Gary Gibson

Yesterday in his insightful and wonderfully rendered article Dr. North wrote:

“A state that does not claim the ability to heal, the legal right to heal, and the moral responsibility to heal is a night-watchman state. It does not make comprehensive claims for delivering men, so it does not make comprehensive claims on the allegiance of men. It is limited government, precisely because it acknowledges that it cannot heal.”

Ah, the limited government. As durable as the morning dew. Or the snowball in Hell.
We don’t think that the state can ever limit itself to nightwatchman. Not for long. It’s like the butterfly limiting itself to the caterpillar stage. All states must move toward their final form, growing as large, intrusive and destructive as they possibly can given the surrounding conditions of zeitgeist and economy.

So the state that started out as the freest the world had ever seen wound up using the riches generated by its (initially) laissez faire economy to become the world’s largest aggressor. Full of the most rampant fascist corporatism. The most military spending, the biggest army and greatest number of foreign entanglements. The one seeking to monitor every single thing its subjects do anywhere and at any time.

“Just return the government to the one proscribed by the Constitution!” you might say. But the Constitution itself was a power grab by the elites of the day. A “compromise” between the desires of the monarchy-minded Alexander Hamilton types and the existing Articles of Confederation…which themselves did a much better job of limiting how much central government there could be in these United States.

If you doubt this thesis, just take a look at the reality. Ask yourself how well the Constitution has protected liberty and limited government. Not that the Articles would have worked all that much better or for that much longer (though they might have).

Like any virus worth its capsomeres, the state will find a toehold wherever said toehold may be and then evolve to fit prevailing conditions.

And when conditions are right — when the host is rich and plump from laissez faire but still drunk with jingoism and the mythology of the “good, night watchman” government — then watch out. For such conditions will give you the monstrosity that is Washington, D.C., with its globe-spanning armies…its armada of flying robots that can spy or kill without ever being seen by their targets…its data centers through which every utterance, every whisper in the world will one day flow…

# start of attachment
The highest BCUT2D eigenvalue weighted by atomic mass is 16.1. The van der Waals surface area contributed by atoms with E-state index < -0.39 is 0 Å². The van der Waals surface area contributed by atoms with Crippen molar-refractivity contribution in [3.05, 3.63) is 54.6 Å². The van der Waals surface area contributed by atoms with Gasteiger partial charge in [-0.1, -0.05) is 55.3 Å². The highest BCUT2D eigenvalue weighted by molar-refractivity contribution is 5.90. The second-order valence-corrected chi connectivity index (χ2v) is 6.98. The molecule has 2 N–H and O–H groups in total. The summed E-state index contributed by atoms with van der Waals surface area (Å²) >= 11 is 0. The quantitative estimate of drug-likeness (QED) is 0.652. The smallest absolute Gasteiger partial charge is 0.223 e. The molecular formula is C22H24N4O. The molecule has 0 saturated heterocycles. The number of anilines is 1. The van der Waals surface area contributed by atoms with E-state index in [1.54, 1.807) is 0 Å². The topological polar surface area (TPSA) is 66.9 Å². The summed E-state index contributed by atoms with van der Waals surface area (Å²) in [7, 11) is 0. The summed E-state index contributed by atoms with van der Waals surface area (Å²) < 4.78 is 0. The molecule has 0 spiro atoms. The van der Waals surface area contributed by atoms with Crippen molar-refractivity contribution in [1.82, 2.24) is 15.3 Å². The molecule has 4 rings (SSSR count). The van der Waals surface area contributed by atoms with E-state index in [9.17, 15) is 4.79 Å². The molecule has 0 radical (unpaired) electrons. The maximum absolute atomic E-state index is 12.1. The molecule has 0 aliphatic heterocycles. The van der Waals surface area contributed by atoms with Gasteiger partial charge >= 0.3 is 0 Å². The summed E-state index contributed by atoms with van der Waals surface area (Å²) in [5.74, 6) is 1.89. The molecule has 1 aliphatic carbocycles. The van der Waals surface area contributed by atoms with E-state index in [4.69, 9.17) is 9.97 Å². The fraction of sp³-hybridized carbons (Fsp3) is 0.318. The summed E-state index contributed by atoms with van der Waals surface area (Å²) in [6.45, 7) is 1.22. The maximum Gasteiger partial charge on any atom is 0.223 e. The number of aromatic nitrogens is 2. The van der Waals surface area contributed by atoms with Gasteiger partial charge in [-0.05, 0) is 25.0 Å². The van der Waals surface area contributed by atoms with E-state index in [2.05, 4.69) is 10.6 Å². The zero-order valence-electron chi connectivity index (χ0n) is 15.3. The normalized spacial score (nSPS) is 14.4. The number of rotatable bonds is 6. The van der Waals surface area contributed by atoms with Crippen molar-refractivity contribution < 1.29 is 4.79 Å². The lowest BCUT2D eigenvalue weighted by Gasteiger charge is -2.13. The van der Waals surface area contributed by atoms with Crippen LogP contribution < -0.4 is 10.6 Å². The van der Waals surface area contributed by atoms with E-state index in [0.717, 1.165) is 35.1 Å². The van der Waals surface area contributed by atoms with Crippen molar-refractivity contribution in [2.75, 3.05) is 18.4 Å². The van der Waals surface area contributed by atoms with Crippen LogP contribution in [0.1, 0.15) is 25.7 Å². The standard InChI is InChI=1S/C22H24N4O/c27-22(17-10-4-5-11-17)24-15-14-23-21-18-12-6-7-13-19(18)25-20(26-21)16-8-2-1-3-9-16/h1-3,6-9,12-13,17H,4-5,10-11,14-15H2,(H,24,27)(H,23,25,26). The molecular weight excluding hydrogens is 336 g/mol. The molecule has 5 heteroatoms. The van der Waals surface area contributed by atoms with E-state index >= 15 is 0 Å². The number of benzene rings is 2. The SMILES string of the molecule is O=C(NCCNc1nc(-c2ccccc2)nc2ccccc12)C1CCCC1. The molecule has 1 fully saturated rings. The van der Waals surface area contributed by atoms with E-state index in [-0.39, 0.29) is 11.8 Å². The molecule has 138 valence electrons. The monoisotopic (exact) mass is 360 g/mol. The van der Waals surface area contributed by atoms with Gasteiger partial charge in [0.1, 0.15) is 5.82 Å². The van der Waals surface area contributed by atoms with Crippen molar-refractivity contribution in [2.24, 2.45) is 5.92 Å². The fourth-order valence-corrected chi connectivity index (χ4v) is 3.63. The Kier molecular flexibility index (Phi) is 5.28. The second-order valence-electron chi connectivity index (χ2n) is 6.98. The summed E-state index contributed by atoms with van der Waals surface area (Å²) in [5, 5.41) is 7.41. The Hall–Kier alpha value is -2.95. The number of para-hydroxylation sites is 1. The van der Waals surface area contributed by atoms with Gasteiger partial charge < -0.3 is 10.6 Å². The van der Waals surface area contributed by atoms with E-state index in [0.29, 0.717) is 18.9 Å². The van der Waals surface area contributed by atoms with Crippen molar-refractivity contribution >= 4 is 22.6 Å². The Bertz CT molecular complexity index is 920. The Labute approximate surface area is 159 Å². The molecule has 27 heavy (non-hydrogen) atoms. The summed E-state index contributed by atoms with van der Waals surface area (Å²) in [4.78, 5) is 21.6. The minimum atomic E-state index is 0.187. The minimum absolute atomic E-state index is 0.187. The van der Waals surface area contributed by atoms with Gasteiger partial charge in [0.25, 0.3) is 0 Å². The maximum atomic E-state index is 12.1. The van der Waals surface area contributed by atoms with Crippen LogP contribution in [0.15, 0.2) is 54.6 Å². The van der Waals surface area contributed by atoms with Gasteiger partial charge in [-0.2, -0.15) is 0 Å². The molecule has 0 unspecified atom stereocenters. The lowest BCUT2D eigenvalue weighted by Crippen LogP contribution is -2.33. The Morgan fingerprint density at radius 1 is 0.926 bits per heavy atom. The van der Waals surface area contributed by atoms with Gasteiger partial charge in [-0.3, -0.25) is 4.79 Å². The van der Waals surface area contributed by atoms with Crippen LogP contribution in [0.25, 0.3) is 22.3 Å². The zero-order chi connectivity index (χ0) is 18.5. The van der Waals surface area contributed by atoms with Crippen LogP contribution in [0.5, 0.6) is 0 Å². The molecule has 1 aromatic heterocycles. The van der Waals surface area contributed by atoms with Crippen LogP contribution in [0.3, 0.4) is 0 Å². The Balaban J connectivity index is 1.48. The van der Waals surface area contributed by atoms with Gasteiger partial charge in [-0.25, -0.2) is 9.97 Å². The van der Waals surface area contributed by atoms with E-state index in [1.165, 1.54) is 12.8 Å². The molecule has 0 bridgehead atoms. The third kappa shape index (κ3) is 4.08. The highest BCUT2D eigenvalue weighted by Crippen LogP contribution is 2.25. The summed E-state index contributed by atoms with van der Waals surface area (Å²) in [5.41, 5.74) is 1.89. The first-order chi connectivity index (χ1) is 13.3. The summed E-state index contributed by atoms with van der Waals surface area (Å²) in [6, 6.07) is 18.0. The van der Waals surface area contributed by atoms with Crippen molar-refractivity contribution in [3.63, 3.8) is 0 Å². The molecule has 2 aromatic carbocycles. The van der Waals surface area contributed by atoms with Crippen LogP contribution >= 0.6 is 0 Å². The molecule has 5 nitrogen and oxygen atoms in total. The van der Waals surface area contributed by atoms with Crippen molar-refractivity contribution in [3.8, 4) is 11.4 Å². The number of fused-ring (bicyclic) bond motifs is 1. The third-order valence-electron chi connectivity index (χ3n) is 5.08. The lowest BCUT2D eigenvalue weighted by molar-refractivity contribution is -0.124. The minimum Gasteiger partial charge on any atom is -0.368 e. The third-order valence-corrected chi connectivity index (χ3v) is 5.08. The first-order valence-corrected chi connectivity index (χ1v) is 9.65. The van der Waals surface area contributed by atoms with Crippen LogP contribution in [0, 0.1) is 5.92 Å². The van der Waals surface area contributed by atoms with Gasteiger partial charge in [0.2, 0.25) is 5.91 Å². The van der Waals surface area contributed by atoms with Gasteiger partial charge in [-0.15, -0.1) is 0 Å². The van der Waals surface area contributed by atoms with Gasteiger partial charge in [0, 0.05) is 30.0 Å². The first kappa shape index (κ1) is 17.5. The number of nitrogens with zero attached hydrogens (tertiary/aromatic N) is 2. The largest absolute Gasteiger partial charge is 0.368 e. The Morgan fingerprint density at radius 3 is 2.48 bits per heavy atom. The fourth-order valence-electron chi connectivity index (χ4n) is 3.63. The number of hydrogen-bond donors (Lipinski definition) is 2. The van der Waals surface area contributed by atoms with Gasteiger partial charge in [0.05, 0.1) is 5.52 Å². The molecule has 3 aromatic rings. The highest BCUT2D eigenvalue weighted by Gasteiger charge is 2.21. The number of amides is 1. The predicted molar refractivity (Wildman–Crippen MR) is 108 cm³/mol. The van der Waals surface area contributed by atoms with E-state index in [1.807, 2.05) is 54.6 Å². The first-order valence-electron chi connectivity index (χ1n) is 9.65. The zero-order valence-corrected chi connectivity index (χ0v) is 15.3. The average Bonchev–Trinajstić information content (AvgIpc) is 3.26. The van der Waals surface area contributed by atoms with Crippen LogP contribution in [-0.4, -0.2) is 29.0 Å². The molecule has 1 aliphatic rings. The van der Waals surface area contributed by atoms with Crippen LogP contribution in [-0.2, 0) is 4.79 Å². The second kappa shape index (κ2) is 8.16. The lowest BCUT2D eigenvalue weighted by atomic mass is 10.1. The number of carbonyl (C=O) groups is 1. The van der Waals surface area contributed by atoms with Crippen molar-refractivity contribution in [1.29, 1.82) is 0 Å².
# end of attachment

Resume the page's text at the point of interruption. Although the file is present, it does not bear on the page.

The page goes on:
The nightwatchman state always harbors grand ambitions in its heart. It may promise to limit its roll to keeping you and your house safe as you sleep. But it dreams of barging into your home and carting you off to prison and taking your property as its own.

Gary Gibson

Gary Gibson is the managing editor for Whiskey and Gunpowder. He joins the Whiskey staff as a long-time fan and reader of both Whiskey and Gunpowder and the Daily Reckoning. A graduate of Fordham University, Gary now spends his days reading about and writing on limited government, sound money, personal responsibility and resource investing.

  • Pingback: Police State • The State Can’t Stop At Night Watchman « lessbull.com

  • http://twitter.com/gold_tracker Hal (GT)

    It’s a scary picture, Gary. And hard to disagree with when one studies history and governments. They all seem to go through the cycle. I couldn’t help but think of some of the greats as I was reading your post. Like Rome or even further back, Babylon, or Greece. At some point the state seems to get to the point where it feels as if it is a god and can command and bully and stand up to whatever and whomever it wants. I really hope we’re not heading down that route but some of the recent political moves do cause great concern for a fair number of folk. Sadly, though, it doesn’t seem like enough are concerned.

  • Glenn

    Violent revolution never seems to work, since the new beast arises to replace the old. Education has limitations, since Leviathan controls the indoctrination centers for children, a tough act to overcome. Money may be the silver bullet. I think Bitcoin may be that bullet. Many people now have phone apps, and bitcoin would be used to pay for goods and services via this innovation. It would be a veritable black hole, since it is anonymous and encrypted. If only half of all enterprises and transactions were done through bitcoin, we could starve the beast at its most vulnerable point.

  • http://peacerequiresanarchy.wordpress.com/ PeaceRequiresAnarchy

    I often hear anarchists bring up this argument to limited government people that states can never be restrained–they will always grow. While I agree with this point I am not sure why it is made so often.

    What the anarchist should point out is that even if governments could be held back and prevented from growing into the leviathans we have today, the limited government advocates arguments would still be bunk. This is because all governments–no matter how limited and restrained they are–are still unjust, from day one. They are unjust even before they grow into leviathans.

    I wrote about this in a brief critique of Frederic Bastiat’s ideal limited government on my blog:
    http://peacerequiresanarchy.wordpress.com/2012/02/10/frederic-bastiats-the-law/

    I also recommend the following video that shows why any government, no matter how little it does, is still necessarily unjust:
    http://www.youtube.com/watch?v=z0HtWSlFCAQ

  • Gil

    Undoubtably there was something in the air during late 1700’s and early 1800’s – namely people want a laissez-faire society. With some exceptions America was a near-Libertarian before the Revolution and, depending on you where, it was less free after the Revolution. The whole West were going down the path towards laissez-faire during the early 1800’s but started to retract in the late 1800’s.

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